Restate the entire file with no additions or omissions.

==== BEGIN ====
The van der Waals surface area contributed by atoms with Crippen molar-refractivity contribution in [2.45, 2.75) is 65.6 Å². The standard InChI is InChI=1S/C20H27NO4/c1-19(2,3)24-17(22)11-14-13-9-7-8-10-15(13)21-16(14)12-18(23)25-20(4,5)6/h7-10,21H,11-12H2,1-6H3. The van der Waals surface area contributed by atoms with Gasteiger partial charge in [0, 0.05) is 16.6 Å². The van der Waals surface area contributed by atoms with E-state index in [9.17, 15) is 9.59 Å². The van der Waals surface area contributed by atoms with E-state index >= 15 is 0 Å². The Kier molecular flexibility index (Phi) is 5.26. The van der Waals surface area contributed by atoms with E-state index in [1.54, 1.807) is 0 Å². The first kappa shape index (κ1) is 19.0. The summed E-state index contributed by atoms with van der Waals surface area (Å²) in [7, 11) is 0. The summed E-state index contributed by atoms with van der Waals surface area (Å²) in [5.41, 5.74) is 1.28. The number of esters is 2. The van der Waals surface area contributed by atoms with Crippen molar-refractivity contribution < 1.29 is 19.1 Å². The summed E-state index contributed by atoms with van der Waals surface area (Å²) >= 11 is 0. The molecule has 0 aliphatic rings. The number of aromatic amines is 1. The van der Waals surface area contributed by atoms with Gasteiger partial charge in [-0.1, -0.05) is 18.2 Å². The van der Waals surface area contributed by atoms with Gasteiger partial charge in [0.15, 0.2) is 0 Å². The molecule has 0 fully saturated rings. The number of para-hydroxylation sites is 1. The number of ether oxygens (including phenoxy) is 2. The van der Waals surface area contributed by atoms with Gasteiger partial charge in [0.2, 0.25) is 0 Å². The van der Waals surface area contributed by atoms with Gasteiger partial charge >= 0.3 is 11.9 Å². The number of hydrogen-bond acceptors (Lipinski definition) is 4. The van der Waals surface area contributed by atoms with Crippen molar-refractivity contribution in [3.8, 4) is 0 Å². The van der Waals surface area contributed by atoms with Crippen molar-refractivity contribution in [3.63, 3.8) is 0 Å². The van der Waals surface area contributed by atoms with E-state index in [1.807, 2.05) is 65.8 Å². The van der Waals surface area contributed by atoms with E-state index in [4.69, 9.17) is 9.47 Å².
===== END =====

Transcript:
The van der Waals surface area contributed by atoms with Crippen molar-refractivity contribution in [2.45, 2.75) is 65.6 Å². The standard InChI is InChI=1S/C20H27NO4/c1-19(2,3)24-17(22)11-14-13-9-7-8-10-15(13)21-16(14)12-18(23)25-20(4,5)6/h7-10,21H,11-12H2,1-6H3. The van der Waals surface area contributed by atoms with Gasteiger partial charge in [0, 0.05) is 16.6 Å². The van der Waals surface area contributed by atoms with E-state index in [9.17, 15) is 9.59 Å². The van der Waals surface area contributed by atoms with E-state index >= 15 is 0 Å². The Kier molecular flexibility index (Phi) is 5.26. The van der Waals surface area contributed by atoms with E-state index in [1.54, 1.807) is 0 Å². The first kappa shape index (κ1) is 19.0. The summed E-state index contributed by atoms with van der Waals surface area (Å²) in [7, 11) is 0. The summed E-state index contributed by atoms with van der Waals surface area (Å²) in [5.41, 5.74) is 1.28. The number of esters is 2. The van der Waals surface area contributed by atoms with Crippen molar-refractivity contribution < 1.29 is 19.1 Å². The summed E-state index contributed by atoms with van der Waals surface area (Å²) >= 11 is 0. The molecule has 0 aliphatic rings. The number of aromatic amines is 1. The van der Waals surface area contributed by atoms with Gasteiger partial charge in [-0.1, -0.05) is 18.2 Å². The van der Waals surface area contributed by atoms with Gasteiger partial charge in [0.15, 0.2) is 0 Å². The molecule has 0 fully saturated rings. The number of para-hydroxylation sites is 1. The number of ether oxygens (including phenoxy) is 2. The van der Waals surface area contributed by atoms with Gasteiger partial charge in [0.2, 0.25) is 0 Å². The van der Waals surface area contributed by atoms with Gasteiger partial charge >= 0.3 is 11.9 Å². The number of hydrogen-bond acceptors (Lipinski definition) is 4. The van der Waals surface area contributed by atoms with Crippen molar-refractivity contribution in [3.8, 4) is 0 Å². The van der Waals surface area contributed by atoms with Crippen molar-refractivity contribution in [3.63, 3.8) is 0 Å². The van der Waals surface area contributed by atoms with E-state index in [1.807, 2.05) is 65.8 Å². The van der Waals surface area contributed by atoms with E-state index in [4.69, 9.17) is 9.47 Å².